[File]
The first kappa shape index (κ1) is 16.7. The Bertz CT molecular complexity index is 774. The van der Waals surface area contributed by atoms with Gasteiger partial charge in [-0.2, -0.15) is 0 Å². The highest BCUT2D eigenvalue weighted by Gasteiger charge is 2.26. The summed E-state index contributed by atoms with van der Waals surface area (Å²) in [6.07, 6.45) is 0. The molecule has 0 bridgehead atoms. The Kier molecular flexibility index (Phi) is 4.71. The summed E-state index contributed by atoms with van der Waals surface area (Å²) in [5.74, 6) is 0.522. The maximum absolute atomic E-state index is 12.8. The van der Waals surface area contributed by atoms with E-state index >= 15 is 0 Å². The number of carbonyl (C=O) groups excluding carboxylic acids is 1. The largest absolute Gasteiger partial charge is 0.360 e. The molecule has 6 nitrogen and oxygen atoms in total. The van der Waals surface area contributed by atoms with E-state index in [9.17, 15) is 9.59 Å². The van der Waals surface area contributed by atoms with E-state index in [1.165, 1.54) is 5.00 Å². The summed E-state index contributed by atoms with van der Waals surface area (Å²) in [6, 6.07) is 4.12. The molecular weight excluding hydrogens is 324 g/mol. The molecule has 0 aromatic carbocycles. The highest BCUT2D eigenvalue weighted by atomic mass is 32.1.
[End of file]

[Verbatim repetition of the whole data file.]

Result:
The first kappa shape index (κ1) is 16.7. The Bertz CT molecular complexity index is 774. The van der Waals surface area contributed by atoms with Gasteiger partial charge in [-0.2, -0.15) is 0 Å². The highest BCUT2D eigenvalue weighted by Gasteiger charge is 2.26. The summed E-state index contributed by atoms with van der Waals surface area (Å²) in [6.07, 6.45) is 0. The molecule has 0 bridgehead atoms. The Kier molecular flexibility index (Phi) is 4.71. The summed E-state index contributed by atoms with van der Waals surface area (Å²) in [5.74, 6) is 0.522. The maximum absolute atomic E-state index is 12.8. The van der Waals surface area contributed by atoms with E-state index >= 15 is 0 Å². The number of carbonyl (C=O) groups excluding carboxylic acids is 1. The largest absolute Gasteiger partial charge is 0.360 e. The molecule has 6 nitrogen and oxygen atoms in total. The van der Waals surface area contributed by atoms with E-state index in [9.17, 15) is 9.59 Å². The van der Waals surface area contributed by atoms with E-state index in [1.165, 1.54) is 5.00 Å². The summed E-state index contributed by atoms with van der Waals surface area (Å²) in [6, 6.07) is 4.12. The molecular weight excluding hydrogens is 324 g/mol. The molecule has 0 aromatic carbocycles. The highest BCUT2D eigenvalue weighted by atomic mass is 32.1.